If producers spent nearly as much time actually trying to cultivate it as they do faking it, we might see a lot more of it in corporate videos but authenticity is one of those qualities, like charisma, that is devilishly difficult to define, much less achieve. Yet, it’s considered to be among the most important characteristics of a successful appearance in a video. Almost everyone I talked to while put
On the surface (ha), My Octopus Teacher is your typical man meets mollusk love story. But, in terms of film language (below the surface, as it were), there are some very interesting things going on: for starters, it’s almost 95% b-roll with voice-over. The story is told - and we’ll get into the filmmaking aspects of that later - by Craig Foster, a filmmaker*, whose year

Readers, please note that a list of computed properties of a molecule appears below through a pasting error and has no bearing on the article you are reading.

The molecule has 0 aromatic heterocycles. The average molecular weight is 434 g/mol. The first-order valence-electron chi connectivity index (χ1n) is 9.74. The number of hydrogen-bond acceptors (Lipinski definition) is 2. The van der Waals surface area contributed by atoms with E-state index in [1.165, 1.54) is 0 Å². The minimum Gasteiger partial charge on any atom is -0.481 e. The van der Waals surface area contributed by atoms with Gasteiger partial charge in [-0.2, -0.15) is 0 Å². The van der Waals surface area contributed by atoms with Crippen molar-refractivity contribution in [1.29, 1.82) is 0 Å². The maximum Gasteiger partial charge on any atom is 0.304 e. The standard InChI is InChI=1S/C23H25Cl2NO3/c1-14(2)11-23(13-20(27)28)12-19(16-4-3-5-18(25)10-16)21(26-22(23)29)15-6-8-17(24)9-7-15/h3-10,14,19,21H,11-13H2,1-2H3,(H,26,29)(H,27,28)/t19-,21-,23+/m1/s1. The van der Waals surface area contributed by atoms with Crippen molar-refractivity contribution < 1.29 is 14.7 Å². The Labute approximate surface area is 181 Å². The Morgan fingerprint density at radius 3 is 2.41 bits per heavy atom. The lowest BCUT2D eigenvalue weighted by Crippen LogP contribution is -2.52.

As corporate communications diversifies, what should the “Voice of God” sound like? And do we really believe that someone (anyone) can tell us the way the world works? In this episode of Corporate Film School, we address some of the issues confronting the use of voice-over - the (typically) unseen narration heard over images - that sets the tone an
My home control room!
After decades of doing it live in hotel ballrooms all over the world, our client’s global meeting was now going to include 2 global live streams, 14 high-profile webcasts with VIP guest speakers hundreds of Zoom breakouts over 4 days in two time zones … what could possibly go wrong???
Spoiler Alert! PLENTY. And, despite – perhaps even, because of - that, it was a
In this fifth episode of Corporate Film School we look at an essential element of film language, particularly in documentary, that, despite its snappy name, gets very little attention: B-Roll. We propose that, in fact, B-Roll is so elemental to filmmaking and yet so invisible in the discourse around it, that it is the Dark Matter of the film universe, holding everything together and determining the shape